This documentary takes a look into the vast collection of unseen video and audio recordings from the legendary musician and songwriter Frank Zappa. It features interviews from those who have both studied his career and those who knew him closely. Trust: You’ll leave knowing more about his role in non-conformism, improv, and musical experimentation in the U.S and beyond.
The Beatles: Eight Days A Week
Yep, this movie earned lots of critical acclaim, including winning Best Movie at the 59th Grammy Awards as well as being nominated for Best Documentary at the 70th BAFTA Awards. Directed by Ron Howard, the film dives into The Beatles’ lives from 1962 to 1966, which includes the band’s coming to fruition as well as their U.S. takeover.
Jiro Dreams Of Sushi
This film follows the rise of 85-year-old Jiro Ono, a Japanese sushi master whose restaurant has garnered three Michelin stars since its creation. He is the owner of Sukiyabashi Jiro, a 10-seat restaurant that’s located in a Tokyo subway station and features a 20-part tasting menu, which you can eat for a *minimum* of 270 U.S. dollars.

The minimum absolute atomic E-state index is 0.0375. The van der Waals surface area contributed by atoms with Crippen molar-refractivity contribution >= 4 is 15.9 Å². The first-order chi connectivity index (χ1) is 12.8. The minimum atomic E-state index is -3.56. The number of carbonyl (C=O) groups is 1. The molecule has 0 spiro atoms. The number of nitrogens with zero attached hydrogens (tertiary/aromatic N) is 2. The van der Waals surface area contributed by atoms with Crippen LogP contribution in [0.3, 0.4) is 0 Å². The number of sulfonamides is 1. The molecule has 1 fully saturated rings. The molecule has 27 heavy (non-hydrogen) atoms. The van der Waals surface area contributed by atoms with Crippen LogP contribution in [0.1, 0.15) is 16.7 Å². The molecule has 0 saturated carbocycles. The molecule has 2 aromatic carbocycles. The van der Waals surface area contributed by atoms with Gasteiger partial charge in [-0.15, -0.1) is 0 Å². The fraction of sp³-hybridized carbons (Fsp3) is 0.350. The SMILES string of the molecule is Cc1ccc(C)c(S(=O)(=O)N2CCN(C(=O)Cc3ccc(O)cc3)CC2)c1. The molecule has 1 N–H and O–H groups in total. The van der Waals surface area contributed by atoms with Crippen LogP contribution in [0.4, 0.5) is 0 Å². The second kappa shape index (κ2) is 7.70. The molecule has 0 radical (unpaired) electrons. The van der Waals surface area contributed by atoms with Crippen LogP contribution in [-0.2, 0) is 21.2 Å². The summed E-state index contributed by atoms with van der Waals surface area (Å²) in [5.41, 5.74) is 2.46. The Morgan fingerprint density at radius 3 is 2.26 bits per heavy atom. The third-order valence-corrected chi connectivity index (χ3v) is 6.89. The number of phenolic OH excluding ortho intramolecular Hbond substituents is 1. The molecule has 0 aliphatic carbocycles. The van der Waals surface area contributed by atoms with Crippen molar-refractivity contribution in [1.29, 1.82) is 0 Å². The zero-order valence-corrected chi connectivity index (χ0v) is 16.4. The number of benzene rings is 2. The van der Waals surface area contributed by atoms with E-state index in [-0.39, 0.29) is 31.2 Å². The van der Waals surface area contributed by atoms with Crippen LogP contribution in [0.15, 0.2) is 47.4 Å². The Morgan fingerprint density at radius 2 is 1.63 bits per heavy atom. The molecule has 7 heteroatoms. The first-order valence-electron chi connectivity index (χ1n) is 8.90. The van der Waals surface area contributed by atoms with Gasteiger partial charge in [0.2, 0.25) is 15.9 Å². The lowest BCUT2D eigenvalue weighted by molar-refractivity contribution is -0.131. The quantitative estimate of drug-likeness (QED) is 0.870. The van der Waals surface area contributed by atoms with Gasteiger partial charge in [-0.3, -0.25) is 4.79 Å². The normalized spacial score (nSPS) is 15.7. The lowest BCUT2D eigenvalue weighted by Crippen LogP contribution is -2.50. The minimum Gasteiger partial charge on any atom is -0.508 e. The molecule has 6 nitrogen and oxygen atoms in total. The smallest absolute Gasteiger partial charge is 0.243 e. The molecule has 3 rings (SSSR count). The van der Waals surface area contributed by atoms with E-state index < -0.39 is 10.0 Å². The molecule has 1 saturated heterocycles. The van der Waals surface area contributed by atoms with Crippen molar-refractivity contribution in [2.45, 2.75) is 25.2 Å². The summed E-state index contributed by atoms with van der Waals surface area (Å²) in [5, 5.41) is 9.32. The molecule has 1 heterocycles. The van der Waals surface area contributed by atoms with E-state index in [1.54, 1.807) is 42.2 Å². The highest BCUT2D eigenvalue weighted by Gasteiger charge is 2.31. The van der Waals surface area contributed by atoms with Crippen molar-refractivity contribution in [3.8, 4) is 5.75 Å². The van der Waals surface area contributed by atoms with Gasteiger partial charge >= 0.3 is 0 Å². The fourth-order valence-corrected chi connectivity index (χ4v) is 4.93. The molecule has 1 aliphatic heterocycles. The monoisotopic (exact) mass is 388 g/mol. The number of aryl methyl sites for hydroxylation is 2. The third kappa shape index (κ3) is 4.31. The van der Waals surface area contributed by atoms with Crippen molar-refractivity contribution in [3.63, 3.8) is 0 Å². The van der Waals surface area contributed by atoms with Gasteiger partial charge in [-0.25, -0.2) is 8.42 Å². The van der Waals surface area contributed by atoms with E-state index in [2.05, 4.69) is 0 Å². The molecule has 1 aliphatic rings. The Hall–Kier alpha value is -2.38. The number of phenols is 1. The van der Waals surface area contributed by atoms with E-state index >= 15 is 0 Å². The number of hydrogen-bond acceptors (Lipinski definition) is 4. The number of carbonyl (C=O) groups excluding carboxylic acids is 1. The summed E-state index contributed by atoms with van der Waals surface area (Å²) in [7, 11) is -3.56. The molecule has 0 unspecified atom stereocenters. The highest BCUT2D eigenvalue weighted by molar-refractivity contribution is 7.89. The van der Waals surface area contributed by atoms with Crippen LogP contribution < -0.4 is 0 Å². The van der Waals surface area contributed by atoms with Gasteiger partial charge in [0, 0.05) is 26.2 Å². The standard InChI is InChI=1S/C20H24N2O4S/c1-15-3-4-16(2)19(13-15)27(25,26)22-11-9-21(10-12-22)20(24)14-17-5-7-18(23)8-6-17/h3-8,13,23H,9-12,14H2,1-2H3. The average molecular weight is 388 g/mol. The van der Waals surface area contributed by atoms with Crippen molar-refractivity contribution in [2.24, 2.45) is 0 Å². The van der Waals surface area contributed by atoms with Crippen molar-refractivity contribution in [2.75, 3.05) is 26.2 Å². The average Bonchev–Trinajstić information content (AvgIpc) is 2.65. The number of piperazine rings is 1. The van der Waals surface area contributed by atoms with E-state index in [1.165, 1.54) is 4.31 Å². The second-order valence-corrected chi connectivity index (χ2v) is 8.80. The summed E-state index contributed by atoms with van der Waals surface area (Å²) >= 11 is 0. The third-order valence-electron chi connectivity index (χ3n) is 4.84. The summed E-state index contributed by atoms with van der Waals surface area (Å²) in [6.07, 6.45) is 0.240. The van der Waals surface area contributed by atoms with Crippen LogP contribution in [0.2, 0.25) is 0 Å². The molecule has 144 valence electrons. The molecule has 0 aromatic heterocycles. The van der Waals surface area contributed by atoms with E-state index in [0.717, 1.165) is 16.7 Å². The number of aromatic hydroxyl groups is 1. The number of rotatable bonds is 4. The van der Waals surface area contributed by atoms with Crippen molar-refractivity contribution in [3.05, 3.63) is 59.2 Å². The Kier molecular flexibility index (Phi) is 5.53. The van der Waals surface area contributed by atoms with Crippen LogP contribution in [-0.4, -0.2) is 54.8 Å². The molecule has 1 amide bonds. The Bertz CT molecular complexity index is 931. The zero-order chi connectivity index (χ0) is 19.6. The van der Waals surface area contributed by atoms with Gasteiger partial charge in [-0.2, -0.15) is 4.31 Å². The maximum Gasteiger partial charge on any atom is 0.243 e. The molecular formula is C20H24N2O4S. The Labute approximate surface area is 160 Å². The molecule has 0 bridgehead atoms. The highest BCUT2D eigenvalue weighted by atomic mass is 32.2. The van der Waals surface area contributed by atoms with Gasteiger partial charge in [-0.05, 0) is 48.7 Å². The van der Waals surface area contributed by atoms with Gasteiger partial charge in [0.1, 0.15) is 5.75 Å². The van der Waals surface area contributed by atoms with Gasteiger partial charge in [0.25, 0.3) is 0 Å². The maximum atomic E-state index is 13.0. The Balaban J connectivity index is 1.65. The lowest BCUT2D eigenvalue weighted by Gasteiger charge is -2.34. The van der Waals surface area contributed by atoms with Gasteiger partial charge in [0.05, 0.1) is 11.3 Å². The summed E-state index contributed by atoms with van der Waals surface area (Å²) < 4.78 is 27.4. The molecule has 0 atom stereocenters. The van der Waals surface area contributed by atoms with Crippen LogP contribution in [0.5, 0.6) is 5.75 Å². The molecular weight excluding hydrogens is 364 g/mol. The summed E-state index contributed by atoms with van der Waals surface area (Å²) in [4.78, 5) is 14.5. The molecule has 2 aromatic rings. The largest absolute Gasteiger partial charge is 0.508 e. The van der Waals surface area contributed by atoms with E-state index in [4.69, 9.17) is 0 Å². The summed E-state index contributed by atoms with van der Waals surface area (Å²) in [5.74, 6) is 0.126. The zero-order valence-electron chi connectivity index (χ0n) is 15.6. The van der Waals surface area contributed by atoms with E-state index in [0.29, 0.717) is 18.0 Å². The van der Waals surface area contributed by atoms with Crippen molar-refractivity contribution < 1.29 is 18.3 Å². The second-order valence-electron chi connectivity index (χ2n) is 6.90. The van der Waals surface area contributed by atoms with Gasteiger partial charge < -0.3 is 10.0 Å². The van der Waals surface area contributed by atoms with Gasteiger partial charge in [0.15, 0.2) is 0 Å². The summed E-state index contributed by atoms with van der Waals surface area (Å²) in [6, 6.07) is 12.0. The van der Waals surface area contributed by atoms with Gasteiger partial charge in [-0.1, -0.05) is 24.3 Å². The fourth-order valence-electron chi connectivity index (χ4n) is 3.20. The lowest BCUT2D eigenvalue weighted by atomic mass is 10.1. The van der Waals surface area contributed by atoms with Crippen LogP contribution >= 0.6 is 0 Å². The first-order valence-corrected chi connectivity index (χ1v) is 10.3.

Erotica lovers, unite! Here, a documentary explores the world of erotic fiction and the authors who have made tons of money in this sphere of publishing. It also notes that, while 50 Shades of Grey has its flaws, it exposed a space that publishers were ignoring in the book industry: the ever-naughty realm of erotica.
Get ready to crave a big bowl of ramen after watching this mouthwatering documentary. It explores the practice of Japanese chef Osamu Tomita, who is known for his ramen and keeping much of his recipes and techniques a secret. (Seriously, people will wait all day in line just to eat from one of his restaurants.)